vals less than 100 years.
   For a given flood frequency, a relation between peak                                                                                                                                    1

discharge and drainage area can be developed to allow                                                                                                                LAKE

the estimation of discharge at ungaged sites within a                                                                                                      STEUBEN CO.
                                                                                                                                                           DEKALB CO.

watershed, or within other watersheds having similar
basin characteristics. Figure 37 illustrates the relation-   KENDALLVILLE

ship between peak discharge and drainage area for                                                                                                                     6

Cedar Creek, the St. Marys, Maumee, and St. Joseph

                                                                                           NOBLE CO.
Rivers for the 10-year and 100-year floods.                               8                                                                                                                                                           6
   Higher 10-year and 100-year flood discharges occur                                                                                         AUBURN

in the St. Marys River for a given drainage area when                                                                                                      8


compared to floods in the St. Joseph River. For exam-                                                            205

ple, a site on the St. Joseph River with a drainage area
                                                                                                                                                                      5                                  101

of 700 sq. mi. has an estimated 100-year flood dis-                                                                                           ALLEN CO.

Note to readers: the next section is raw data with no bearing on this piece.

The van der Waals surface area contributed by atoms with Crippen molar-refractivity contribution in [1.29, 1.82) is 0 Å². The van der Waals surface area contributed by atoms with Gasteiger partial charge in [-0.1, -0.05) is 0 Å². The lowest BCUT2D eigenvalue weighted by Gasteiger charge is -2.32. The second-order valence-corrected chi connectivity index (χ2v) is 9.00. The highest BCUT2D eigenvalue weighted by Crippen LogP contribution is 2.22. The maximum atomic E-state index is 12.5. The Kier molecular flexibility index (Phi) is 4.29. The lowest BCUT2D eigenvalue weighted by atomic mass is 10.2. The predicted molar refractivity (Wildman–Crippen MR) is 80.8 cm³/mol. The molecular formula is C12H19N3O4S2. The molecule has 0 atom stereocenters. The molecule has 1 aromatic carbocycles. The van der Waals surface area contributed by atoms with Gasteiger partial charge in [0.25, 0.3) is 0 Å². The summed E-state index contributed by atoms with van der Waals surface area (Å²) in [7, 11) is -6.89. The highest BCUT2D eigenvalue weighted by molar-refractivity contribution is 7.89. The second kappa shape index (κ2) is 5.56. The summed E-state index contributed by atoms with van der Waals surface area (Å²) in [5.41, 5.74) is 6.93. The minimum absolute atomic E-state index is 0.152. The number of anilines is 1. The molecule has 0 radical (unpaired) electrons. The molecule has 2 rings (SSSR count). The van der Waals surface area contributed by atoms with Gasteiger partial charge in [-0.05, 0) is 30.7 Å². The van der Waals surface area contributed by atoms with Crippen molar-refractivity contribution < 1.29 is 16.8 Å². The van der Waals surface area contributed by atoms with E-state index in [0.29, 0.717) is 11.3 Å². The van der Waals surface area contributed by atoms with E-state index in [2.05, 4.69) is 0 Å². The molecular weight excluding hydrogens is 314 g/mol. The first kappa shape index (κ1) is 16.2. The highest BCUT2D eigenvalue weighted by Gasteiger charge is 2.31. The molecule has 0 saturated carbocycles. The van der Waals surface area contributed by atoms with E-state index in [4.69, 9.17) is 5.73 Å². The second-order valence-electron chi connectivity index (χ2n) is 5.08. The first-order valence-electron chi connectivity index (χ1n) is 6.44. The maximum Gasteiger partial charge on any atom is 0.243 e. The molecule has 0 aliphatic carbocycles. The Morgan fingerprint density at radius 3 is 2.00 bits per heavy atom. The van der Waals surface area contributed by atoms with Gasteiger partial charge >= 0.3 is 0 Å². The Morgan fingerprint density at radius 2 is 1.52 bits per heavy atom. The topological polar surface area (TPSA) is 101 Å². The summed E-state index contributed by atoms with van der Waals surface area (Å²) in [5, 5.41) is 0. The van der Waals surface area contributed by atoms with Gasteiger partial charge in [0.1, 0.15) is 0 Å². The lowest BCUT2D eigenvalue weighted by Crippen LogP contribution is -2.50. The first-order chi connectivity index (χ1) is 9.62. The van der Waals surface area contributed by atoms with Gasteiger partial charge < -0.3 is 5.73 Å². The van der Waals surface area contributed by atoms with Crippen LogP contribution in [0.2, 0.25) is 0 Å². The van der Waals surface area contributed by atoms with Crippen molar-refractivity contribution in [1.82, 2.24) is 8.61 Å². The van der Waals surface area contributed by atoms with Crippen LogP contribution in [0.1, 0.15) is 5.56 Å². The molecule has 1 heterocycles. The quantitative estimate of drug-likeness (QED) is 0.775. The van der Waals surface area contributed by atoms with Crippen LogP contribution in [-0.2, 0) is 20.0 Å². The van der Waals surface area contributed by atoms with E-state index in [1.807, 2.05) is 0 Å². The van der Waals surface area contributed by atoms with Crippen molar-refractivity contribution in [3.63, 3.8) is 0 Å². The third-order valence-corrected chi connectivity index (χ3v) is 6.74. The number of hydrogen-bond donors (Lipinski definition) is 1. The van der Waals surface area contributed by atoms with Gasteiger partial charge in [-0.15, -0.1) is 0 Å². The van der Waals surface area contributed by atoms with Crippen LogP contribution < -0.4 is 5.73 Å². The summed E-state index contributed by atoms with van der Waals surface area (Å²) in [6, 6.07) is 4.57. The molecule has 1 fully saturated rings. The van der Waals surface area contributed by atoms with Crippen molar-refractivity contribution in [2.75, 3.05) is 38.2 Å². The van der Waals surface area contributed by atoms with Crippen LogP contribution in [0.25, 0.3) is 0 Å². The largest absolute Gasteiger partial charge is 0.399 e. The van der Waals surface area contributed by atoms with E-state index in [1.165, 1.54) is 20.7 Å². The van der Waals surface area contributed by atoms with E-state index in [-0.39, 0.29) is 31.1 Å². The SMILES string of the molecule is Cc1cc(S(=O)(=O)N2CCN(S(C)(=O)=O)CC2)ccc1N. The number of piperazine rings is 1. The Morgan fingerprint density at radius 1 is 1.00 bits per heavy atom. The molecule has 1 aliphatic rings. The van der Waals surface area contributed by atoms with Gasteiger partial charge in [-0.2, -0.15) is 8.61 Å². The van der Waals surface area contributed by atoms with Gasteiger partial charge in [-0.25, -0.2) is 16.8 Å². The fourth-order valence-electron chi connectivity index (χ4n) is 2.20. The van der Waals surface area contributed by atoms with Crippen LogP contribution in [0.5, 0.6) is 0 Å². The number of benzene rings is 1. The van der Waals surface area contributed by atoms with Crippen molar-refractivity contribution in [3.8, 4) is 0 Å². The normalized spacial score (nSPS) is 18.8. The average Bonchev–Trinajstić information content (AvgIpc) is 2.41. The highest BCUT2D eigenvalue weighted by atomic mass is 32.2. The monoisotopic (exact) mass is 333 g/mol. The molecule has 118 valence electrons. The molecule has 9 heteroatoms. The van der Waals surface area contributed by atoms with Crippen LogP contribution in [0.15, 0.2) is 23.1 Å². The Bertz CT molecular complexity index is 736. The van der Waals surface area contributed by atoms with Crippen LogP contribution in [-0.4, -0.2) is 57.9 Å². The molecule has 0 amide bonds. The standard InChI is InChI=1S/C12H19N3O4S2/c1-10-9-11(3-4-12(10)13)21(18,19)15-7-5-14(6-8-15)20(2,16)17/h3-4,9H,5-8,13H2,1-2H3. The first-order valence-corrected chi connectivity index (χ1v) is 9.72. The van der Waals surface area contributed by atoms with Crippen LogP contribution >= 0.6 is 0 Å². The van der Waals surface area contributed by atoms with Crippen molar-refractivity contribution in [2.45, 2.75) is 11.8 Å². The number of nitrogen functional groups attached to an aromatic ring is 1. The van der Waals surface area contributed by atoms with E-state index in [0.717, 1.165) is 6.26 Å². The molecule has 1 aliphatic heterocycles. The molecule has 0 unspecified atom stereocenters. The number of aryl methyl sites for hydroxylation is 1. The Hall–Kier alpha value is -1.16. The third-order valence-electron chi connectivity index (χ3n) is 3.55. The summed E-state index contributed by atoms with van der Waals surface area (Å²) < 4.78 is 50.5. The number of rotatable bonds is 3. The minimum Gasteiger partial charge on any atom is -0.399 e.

charge of approximately 12,000 cfs. At a comparable                                                                    327
site on the St. Marys River, the 100-year flood dis-                                                                            27

charge is about 15,000 cfs.                                                                                                                                                       37
   The St. Marys River valley is underlain by alluvium
which does not extend significantly beyond the chan-                                              33



nel and by hard loam till (figure 17), resulting in very                                               24
                                                                                                                   3                 FORT
                                                                                                                                     WAYNE 7
little bank storage during floods. In addition, the sur-                                                    14                       24
rounding clayey or silty soils have high runoff coeffi-
cients. These factors promote high surface runoffs and                                                                     27
flood discharges in the St. Marys River.                                                                                                             469

   In contrast, the St. Joseph River valley is underlain                                                               8              33

by thick deposits of sand and gravel which serve as
temporary storage features, especially during periods                                                              1

                                                                                                                                                                      ADAMS CO.
of flooding. The availability of a large amount of bank                                                            WELLS CO.

storage reduces peak runoff and sustains flood dura-
tion. In addition, the surrounding soils have moderate                                                                                                                       9

runoff coefficients. The lower surface runoffs and                                                                                                DECATUR

attenuated flows lead to lower flood peaks in the St.                                                                                                                             33
                                                                  N                                                                                                                                            101

Joseph River than in the St. Marys.
   The curves in figure 37 show that although flows on                                                                                                 124

the St. Marys typically exceed those on the St. Joseph